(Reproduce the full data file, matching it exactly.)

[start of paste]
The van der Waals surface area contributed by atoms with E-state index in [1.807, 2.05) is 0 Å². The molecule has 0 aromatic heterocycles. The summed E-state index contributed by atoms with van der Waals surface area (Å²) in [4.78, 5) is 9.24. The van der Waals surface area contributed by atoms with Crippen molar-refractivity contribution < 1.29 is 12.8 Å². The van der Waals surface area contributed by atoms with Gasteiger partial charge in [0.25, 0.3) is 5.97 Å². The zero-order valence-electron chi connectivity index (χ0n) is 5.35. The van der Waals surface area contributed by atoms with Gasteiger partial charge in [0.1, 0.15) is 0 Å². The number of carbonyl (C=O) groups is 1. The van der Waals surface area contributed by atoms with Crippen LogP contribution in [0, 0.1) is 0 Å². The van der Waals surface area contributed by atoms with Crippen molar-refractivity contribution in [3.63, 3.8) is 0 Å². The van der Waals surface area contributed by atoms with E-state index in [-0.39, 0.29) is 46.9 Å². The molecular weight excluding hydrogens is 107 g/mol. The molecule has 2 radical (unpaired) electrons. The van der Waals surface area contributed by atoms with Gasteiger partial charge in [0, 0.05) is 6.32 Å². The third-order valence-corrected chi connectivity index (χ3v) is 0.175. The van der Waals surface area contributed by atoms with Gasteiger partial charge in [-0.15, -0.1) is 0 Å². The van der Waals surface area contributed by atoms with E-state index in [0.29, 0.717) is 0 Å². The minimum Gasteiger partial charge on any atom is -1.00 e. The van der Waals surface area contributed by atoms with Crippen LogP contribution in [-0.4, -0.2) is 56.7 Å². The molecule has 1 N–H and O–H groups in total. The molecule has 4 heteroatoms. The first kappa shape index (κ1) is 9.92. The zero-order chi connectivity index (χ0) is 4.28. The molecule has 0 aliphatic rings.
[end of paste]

The van der Waals surface area contributed by atoms with E-state index in [1.807, 2.05) is 0 Å². The molecule has 0 aromatic heterocycles. The summed E-state index contributed by atoms with van der Waals surface area (Å²) in [4.78, 5) is 9.24. The van der Waals surface area contributed by atoms with Crippen molar-refractivity contribution < 1.29 is 12.8 Å². The van der Waals surface area contributed by atoms with Gasteiger partial charge in [0.25, 0.3) is 5.97 Å². The zero-order valence-electron chi connectivity index (χ0n) is 5.35. The van der Waals surface area contributed by atoms with Gasteiger partial charge in [0.1, 0.15) is 0 Å². The number of carbonyl (C=O) groups is 1. The van der Waals surface area contributed by atoms with Crippen LogP contribution in [0, 0.1) is 0 Å². The van der Waals surface area contributed by atoms with Crippen molar-refractivity contribution in [3.63, 3.8) is 0 Å². The van der Waals surface area contributed by atoms with E-state index in [-0.39, 0.29) is 46.9 Å². The molecular weight excluding hydrogens is 107 g/mol. The molecule has 2 radical (unpaired) electrons. The van der Waals surface area contributed by atoms with Gasteiger partial charge in [0, 0.05) is 6.32 Å². The third-order valence-corrected chi connectivity index (χ3v) is 0.175. The van der Waals surface area contributed by atoms with Gasteiger partial charge in [-0.15, -0.1) is 0 Å². The van der Waals surface area contributed by atoms with E-state index in [0.29, 0.717) is 0 Å². The minimum Gasteiger partial charge on any atom is -1.00 e. The van der Waals surface area contributed by atoms with Crippen LogP contribution in [-0.4, -0.2) is 56.7 Å². The molecule has 1 N–H and O–H groups in total. The molecule has 4 heteroatoms. The first kappa shape index (κ1) is 9.92. The zero-order chi connectivity index (χ0) is 4.28. The molecule has 0 aliphatic rings.